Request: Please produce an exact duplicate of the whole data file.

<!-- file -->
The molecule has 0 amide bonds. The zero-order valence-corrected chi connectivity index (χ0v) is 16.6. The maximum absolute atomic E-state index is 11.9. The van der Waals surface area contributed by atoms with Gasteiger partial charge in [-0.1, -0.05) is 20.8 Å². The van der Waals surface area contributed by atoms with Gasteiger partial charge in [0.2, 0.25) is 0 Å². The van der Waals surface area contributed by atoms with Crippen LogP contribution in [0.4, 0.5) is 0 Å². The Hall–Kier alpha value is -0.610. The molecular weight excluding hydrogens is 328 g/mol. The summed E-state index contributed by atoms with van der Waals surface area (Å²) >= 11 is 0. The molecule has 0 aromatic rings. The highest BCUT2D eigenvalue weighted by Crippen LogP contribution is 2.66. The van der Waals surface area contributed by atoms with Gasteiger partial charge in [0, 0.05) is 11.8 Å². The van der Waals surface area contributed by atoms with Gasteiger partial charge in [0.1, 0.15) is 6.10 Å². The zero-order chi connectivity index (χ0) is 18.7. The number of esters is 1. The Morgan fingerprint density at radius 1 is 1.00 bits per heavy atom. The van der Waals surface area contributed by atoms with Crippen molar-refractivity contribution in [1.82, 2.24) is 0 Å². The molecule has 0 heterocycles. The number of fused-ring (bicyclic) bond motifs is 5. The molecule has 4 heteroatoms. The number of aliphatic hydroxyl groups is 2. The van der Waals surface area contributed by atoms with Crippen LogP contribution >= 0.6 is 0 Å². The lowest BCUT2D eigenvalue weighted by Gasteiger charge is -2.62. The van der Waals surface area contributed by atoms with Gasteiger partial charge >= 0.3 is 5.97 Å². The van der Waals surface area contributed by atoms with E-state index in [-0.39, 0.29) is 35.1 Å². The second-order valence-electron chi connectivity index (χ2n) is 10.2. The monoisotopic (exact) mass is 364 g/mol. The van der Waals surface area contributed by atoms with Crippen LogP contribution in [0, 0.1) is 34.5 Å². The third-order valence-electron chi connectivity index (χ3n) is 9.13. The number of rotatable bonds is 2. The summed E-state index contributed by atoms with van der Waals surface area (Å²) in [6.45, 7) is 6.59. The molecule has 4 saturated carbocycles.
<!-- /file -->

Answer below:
The molecule has 0 amide bonds. The zero-order valence-corrected chi connectivity index (χ0v) is 16.6. The maximum absolute atomic E-state index is 11.9. The van der Waals surface area contributed by atoms with Gasteiger partial charge in [-0.1, -0.05) is 20.8 Å². The van der Waals surface area contributed by atoms with Gasteiger partial charge in [0.2, 0.25) is 0 Å². The van der Waals surface area contributed by atoms with Crippen LogP contribution in [0.4, 0.5) is 0 Å². The Hall–Kier alpha value is -0.610. The molecular weight excluding hydrogens is 328 g/mol. The summed E-state index contributed by atoms with van der Waals surface area (Å²) >= 11 is 0. The molecule has 0 aromatic rings. The highest BCUT2D eigenvalue weighted by Crippen LogP contribution is 2.66. The van der Waals surface area contributed by atoms with Gasteiger partial charge in [0, 0.05) is 11.8 Å². The van der Waals surface area contributed by atoms with Gasteiger partial charge in [0.1, 0.15) is 6.10 Å². The zero-order chi connectivity index (χ0) is 18.7. The number of esters is 1. The Morgan fingerprint density at radius 1 is 1.00 bits per heavy atom. The van der Waals surface area contributed by atoms with Crippen molar-refractivity contribution in [1.82, 2.24) is 0 Å². The molecule has 0 heterocycles. The number of fused-ring (bicyclic) bond motifs is 5. The molecule has 4 heteroatoms. The number of aliphatic hydroxyl groups is 2. The van der Waals surface area contributed by atoms with Crippen LogP contribution >= 0.6 is 0 Å². The lowest BCUT2D eigenvalue weighted by Gasteiger charge is -2.62. The van der Waals surface area contributed by atoms with Gasteiger partial charge >= 0.3 is 5.97 Å². The van der Waals surface area contributed by atoms with E-state index in [-0.39, 0.29) is 35.1 Å². The second-order valence-electron chi connectivity index (χ2n) is 10.2. The monoisotopic (exact) mass is 364 g/mol. The van der Waals surface area contributed by atoms with Crippen LogP contribution in [0, 0.1) is 34.5 Å². The third-order valence-electron chi connectivity index (χ3n) is 9.13. The number of rotatable bonds is 2. The summed E-state index contributed by atoms with van der Waals surface area (Å²) in [6.45, 7) is 6.59. The molecule has 4 saturated carbocycles.